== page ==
Sylvania, the seat of Screven County, is located in east central Georgia, about fifty-four miles southeast of Augusta and fifty-eight miles northwest of Savannah. According to the 2000 U.S. census, the population was 2,675.
The state legislature in 1847. Land was purchased from Charles Church for one dollar per acre, and a courthouse and jail were built at the new location. Sylvania was incorporated in 1854. The name, derived from the Latin word for forest, was suggested by Screven County poet Cuyler Young.
During Union general William T. Sherman's march to the sea, the cavalry of Judson Kilpatrick, another Union general, passed through Sylvania in December 1864. Despite local legend that the county courthouse was burned at that time, there is no evidence to support the story, and a prominent Civil War (1861-65) vintage now stand in the town square as a reminder of that conflict.
A massive fire devastated most of the wooden commercial structures surrounding Sylvania's square in about three hours on the night of January 8, 1897. Many private residences were also burned. Although the courthouse was consumed by the flames, county records were saved in a nearby brick annex that had only recently been built for storage. A new courthouse was erected that same year by builder Algernon Blair and stood until 1963. Modern Sylvania's downtown is the home of masonry buildings that reflect the small-town architecture of the 1920s and 1930s.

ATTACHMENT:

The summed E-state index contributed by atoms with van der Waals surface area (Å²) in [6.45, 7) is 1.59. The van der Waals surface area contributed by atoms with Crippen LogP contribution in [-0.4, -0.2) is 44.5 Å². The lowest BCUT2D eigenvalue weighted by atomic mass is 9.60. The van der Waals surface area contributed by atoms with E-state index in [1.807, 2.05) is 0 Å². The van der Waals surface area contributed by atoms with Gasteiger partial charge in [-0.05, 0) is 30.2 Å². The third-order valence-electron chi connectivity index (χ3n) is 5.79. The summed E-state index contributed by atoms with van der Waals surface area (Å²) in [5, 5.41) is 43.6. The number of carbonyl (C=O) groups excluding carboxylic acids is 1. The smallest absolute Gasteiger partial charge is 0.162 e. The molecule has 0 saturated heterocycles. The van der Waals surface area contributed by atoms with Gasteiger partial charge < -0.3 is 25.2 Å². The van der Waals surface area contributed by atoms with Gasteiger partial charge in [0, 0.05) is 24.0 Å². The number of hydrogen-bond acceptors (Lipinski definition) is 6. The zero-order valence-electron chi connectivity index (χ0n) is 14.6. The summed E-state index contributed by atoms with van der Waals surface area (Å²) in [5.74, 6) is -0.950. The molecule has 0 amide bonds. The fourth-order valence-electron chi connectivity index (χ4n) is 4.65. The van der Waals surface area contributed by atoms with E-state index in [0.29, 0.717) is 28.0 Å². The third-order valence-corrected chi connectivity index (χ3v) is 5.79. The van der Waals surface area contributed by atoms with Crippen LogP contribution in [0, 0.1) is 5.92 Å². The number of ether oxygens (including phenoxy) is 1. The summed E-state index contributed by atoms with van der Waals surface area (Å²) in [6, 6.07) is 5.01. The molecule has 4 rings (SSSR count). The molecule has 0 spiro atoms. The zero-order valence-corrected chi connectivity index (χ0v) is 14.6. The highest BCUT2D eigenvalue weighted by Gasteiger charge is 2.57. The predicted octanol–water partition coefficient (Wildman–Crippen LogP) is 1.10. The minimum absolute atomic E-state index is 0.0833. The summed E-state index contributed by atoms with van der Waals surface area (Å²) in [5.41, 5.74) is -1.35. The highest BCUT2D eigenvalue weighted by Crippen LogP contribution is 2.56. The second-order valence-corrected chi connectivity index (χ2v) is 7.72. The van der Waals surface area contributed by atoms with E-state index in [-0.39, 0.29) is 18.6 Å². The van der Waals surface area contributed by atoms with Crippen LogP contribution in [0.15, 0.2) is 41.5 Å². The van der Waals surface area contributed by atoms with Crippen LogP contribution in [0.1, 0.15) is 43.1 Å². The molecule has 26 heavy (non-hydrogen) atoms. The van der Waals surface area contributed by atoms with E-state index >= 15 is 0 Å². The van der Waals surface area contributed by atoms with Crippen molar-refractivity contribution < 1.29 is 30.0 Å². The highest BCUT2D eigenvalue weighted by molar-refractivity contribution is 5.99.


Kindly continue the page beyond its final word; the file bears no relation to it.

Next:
A two-story wooden public school, known officially as the Sylvania High School (later Screven County High School), although it included primary and intermediate grade pupils, opened in Sylvania for white students in 1903. A school for African American students was built in 1919. Originally called the Screven County High and Agricultural School, the name was later changed to Screven County Training School and then to Central High School. The separate schools were integrated in the 1970s.
Sylvania radio stations. The local newspaper, the Sylvania Telephone, was founded in 1879. Ogeechee Technical College in Statesboro operates an adult education center in Sylvania.
Sylvania calls itself the "Azalea and Dogwood City" and the "Welcome Station City." Popular events held there include the Annual Screven County Livestock Festival in April and the Annual Air Exposition held in the fall.